Shares of Royal Caribbean jumped 10% Monday after executives said there was pent-up demand and “remarkable” bookings for its international cruises in 2021, despite reporting a $1.6 billion loss for the second quarter and a cash burn rate in excess of $250 million a month.
The industry suspended global operations about five months ago after several outbreaks of the coronavirus left passengers and crew under quarantine aboard ships, drawing international attention. Much of the cruise industry, including Royal, initially suspended sailings until mid-April only to extend it several times. Most cruise operators now say they don’t expect to be sailing again until at least Oct. 31.
But shares of Royal continue to recover from its low of $19.25 per share in March, rising to more than $57 per share on Monday as executives tout a strong financial position and hopeful year-ahead bookings. The company hit a 12-month high of $135.32 a share in January.
“I think we are seeing that there is a pent-up demand. People are frustrated being at home and being isolated,” Royal CEO Richard Fain said in an interview with CNBC’s Seema Mody on “Squawk on the Street” after the company reported earnings. “I don’t think that’s a surprise.”
The company’s core destinations, which include Alaska, the Caribbean and Europe, are already popular for the 2021 season, Royal CFO Jason Liberty said on a conference call with analysts earlier Monday. While many of the new bookings are actually rescheduled cruises that were canceled due to the pandemic, “more than 60% of our bookings received since mid-May have been new bookings,” Liberty said.
“We have been both humbled and surprised with the amount of bookings we’re seeing for 2021 with literally no marketing efforts. And frankly, very little good news,” Fain said on the call. “But the tone of our bookings, especially as we get into the second half of 2021, has been encouraging. Our guests want to come back… Families want and need to vacation.”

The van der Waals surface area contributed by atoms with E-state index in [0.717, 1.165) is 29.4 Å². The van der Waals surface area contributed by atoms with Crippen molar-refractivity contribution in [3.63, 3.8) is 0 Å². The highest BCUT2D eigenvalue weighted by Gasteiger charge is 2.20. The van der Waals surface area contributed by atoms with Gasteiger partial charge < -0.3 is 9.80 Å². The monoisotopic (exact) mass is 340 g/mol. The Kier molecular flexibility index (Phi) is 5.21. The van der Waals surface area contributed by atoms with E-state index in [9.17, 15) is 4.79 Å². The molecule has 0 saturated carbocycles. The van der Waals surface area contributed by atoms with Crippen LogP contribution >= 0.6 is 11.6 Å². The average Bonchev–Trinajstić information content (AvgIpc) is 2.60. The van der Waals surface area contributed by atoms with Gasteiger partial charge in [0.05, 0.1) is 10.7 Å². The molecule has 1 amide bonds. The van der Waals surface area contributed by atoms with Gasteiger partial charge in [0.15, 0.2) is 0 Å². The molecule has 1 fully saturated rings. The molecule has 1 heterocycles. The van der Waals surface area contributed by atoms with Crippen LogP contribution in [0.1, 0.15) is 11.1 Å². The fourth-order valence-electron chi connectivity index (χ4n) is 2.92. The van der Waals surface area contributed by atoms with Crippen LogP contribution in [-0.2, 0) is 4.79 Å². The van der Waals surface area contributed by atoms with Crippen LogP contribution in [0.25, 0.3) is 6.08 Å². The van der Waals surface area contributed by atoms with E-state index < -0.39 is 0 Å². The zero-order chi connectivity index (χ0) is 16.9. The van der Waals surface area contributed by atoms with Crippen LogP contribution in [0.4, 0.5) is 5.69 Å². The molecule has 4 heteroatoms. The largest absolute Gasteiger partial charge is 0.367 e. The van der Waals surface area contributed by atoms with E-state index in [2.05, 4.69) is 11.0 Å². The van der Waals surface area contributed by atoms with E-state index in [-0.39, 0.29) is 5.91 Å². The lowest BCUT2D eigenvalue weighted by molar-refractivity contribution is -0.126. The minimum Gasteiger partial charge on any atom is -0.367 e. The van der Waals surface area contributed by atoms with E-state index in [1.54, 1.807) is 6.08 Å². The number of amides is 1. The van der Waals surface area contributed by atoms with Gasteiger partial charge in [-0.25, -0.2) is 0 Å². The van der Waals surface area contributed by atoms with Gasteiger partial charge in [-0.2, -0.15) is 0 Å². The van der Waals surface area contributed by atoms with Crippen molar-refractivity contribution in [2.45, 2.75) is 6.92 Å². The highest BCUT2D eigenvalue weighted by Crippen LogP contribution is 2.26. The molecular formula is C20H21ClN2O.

Liberty said it’s “quite remarkable” that the company has seen the surge in bookings despite “very limited to no marketing.”
The company is monitoring the global Covid-19 pandemic for opportunities to safely resume operations, Fain said, adding that the company is watching the situation in Germany, where rival Carnival Corp. plans to resume some operations in September, and is also closely watching the situation in Italy. Fain added that the company is hopeful about the Australian and Chinese market as well as different countries respond to the virus.
Michael Bayley, CEO of subsidiary Royal Caribbean International, told analysts on the conference call that the company may resume operations in China or Australia before the end of October, “but it’s uncertain, and I’m not making any statements that that’s going to happen, but there’s some possibility.”
Royal and rival Norwegian Cruise Line established the “Healthy to Sail Alliance,” to help them win regulatory approval to sail again. The group, is co-chaired by former Food and Drug Administration Commissioner Dr. Scott Gottlieb and former Utah Gov. Mike Leavitt, who served as secretary of Health and Human Services under former President George W. Bush. Fain said the panel is working on a proposal to present to governments to win approval to resume sailing.
Fain and Liberty stressed, however, that the company has a strong balance sheet and plenty of liquidity to weather a potentially prolonged low- or no-revenue situation. Fain said the past few months have been “very painful,” but the company raised fresh liquidity quickly and aggressively early in the crisis. The company ended the quarter with about $4.1 billion in liquidity, having raised about $6.5 billion since the crisis began, Liberty said on the conference call.
The company expects to burn between $250 million and $290 million in cash per month, but that excludes refunds of customer deposits, scheduled debt maturity commissions and expected revenue from new bookings, Liberty said. He added that the company is looking for ways to reduce its cash burn.
The company declined to offer guidance for the 2020 fiscal year, citing uncertainty related to the pandemic. Liberty added that the company is evaluating the possibility of selling ships to further its financial position.
“What we have been doing is we have been very clear on what our monthly burn rate is and we’re taking steps to constantly improve our liquidity,” Fain said on CNBC. “You know the old expression you can never be too rich, too thin or too liquid. And that is what we’re trying to be.”